Dark Reading is part of the Informa Tech Division of Informa PLC

This site is operated by a business or businesses owned by Informa PLC and all copyright resides with them.Informa PLC's registered office is 5 Howick Place, London SW1P 1WG. Registered in England and Wales. Number 8860726.

Attacks/Breaches

2/21/2018
10:14 AM
Jai Vijayan
Jai Vijayan
Slideshows
Connect Directly
Twitter
LinkedIn
RSS
E-Mail

7 Cryptominers & Cryptomining Botnets You Can't Ignore

Cryptominers have emerged as a major threat to organizations worldwide. Here are seven you cannot afford to ignore.
2 of 8

Coinhive
Coinhive is a cryptocurrency miner deployed on thousands of websites around the world - some with the knowledge and permission of the site owners, but often without their knowledge. It is designed to mine for the Monero cryptocurrency by surreptitiously hijacking the computing resources of the systems being used by visitors to these sites.
Coinhive by itself is not malicious. In fact, Coinhive.com has been making the miner available to website owners so they can run it in the browsers of users to their sites and make some Monero in return for giving users an ad-free experience. But multiple security vendors have begun blocking Coinhive because many site owners have been running the miner without informing users about it.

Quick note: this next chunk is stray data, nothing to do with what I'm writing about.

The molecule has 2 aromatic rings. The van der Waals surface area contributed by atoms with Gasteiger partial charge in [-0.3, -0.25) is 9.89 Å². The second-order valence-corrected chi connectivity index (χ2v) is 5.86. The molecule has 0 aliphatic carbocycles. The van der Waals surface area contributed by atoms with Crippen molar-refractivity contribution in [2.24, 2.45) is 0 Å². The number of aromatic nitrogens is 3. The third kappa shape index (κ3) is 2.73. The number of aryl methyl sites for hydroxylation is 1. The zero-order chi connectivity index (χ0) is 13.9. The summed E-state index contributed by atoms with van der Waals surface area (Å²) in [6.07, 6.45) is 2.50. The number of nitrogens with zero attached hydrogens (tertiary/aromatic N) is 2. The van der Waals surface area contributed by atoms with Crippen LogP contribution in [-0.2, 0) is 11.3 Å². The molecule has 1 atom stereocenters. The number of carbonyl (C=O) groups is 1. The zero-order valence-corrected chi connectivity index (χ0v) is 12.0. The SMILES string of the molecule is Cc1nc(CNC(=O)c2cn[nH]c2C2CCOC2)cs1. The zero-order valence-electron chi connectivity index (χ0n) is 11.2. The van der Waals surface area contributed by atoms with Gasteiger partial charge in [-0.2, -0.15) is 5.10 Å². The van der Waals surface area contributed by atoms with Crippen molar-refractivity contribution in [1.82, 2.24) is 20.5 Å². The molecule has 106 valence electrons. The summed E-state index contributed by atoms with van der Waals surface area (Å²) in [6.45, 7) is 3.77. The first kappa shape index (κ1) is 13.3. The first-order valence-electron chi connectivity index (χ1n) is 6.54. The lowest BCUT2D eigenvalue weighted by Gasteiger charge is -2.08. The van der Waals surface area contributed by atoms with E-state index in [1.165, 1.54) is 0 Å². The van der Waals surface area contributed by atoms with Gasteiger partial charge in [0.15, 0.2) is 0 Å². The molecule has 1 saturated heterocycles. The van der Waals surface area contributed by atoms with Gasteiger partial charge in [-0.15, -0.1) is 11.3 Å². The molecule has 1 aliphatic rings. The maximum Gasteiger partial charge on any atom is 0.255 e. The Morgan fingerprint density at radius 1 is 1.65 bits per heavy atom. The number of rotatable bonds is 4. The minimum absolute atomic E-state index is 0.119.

Cybercriminals too have been indiscriminately embedding the miner on thousands of websites without the knowledge of the site owners. Check Point Software Technologies has estimated that in January 2018 a staggering 23% of organizations worldwide were impacted by Coinhive.
Coinhive's in-browser JavaScript mining code was also secretly loaded into 19 Android apps sold on the Google Play store. One was installed on 100,000 to 500,000 devices, says Taylor Armerding, senior security strategist at Synopsys.
'RiskIQ crawling data found upwards of 50,000 websites with Coinhive either embedded directly into them or injected via a compromised third-party component, such as Texthelp, in the past year,' says Vamsi Gullapalli, product manager at RiskIQ, citing recent data. Many of them were likely embedded without the original owner's knowledge, he says.

Image Source: JK21 via Shutterstock

Coinhive